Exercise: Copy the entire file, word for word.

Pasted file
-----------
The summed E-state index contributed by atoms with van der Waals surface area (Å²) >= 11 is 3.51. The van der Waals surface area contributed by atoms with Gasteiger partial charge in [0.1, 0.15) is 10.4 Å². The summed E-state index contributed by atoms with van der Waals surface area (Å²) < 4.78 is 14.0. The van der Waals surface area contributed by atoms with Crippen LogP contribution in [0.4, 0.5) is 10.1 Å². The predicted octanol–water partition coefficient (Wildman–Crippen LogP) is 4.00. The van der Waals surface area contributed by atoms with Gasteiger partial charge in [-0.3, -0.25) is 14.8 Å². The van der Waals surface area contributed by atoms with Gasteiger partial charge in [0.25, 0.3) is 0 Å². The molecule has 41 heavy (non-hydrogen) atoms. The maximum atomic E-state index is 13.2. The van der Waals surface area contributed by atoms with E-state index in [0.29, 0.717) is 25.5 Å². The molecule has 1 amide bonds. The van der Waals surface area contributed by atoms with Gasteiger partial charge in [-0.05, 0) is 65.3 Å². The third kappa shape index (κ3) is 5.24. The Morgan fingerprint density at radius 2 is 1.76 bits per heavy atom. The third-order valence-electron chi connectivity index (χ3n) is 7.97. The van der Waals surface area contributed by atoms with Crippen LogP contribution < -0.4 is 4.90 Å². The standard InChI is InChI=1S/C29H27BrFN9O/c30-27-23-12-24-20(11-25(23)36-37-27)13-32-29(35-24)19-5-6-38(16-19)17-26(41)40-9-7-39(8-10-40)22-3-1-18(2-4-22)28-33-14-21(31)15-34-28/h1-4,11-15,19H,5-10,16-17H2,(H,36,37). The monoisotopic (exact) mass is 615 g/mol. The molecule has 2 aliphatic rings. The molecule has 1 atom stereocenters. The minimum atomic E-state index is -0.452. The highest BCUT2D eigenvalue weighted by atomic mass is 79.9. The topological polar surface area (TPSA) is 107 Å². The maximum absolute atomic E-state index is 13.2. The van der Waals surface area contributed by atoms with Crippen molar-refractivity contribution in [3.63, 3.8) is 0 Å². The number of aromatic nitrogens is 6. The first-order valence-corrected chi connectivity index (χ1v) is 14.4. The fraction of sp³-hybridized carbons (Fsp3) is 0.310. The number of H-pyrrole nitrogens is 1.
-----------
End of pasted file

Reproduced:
The summed E-state index contributed by atoms with van der Waals surface area (Å²) >= 11 is 3.51. The van der Waals surface area contributed by atoms with Gasteiger partial charge in [0.1, 0.15) is 10.4 Å². The summed E-state index contributed by atoms with van der Waals surface area (Å²) < 4.78 is 14.0. The van der Waals surface area contributed by atoms with Crippen LogP contribution in [0.4, 0.5) is 10.1 Å². The predicted octanol–water partition coefficient (Wildman–Crippen LogP) is 4.00. The van der Waals surface area contributed by atoms with Gasteiger partial charge in [-0.3, -0.25) is 14.8 Å². The van der Waals surface area contributed by atoms with Gasteiger partial charge in [0.25, 0.3) is 0 Å². The molecule has 41 heavy (non-hydrogen) atoms. The maximum atomic E-state index is 13.2. The van der Waals surface area contributed by atoms with E-state index in [0.29, 0.717) is 25.5 Å². The molecule has 1 amide bonds. The van der Waals surface area contributed by atoms with Gasteiger partial charge in [-0.05, 0) is 65.3 Å². The third kappa shape index (κ3) is 5.24. The Morgan fingerprint density at radius 2 is 1.76 bits per heavy atom. The third-order valence-electron chi connectivity index (χ3n) is 7.97. The van der Waals surface area contributed by atoms with Crippen LogP contribution < -0.4 is 4.90 Å². The standard InChI is InChI=1S/C29H27BrFN9O/c30-27-23-12-24-20(11-25(23)36-37-27)13-32-29(35-24)19-5-6-38(16-19)17-26(41)40-9-7-39(8-10-40)22-3-1-18(2-4-22)28-33-14-21(31)15-34-28/h1-4,11-15,19H,5-10,16-17H2,(H,36,37). The monoisotopic (exact) mass is 615 g/mol. The molecule has 2 aliphatic rings. The molecule has 1 atom stereocenters. The minimum atomic E-state index is -0.452. The highest BCUT2D eigenvalue weighted by atomic mass is 79.9. The topological polar surface area (TPSA) is 107 Å². The maximum absolute atomic E-state index is 13.2. The van der Waals surface area contributed by atoms with Crippen molar-refractivity contribution in [3.63, 3.8) is 0 Å². The number of aromatic nitrogens is 6. The first-order valence-corrected chi connectivity index (χ1v) is 14.4. The fraction of sp³-hybridized carbons (Fsp3) is 0.310. The number of H-pyrrole nitrogens is 1.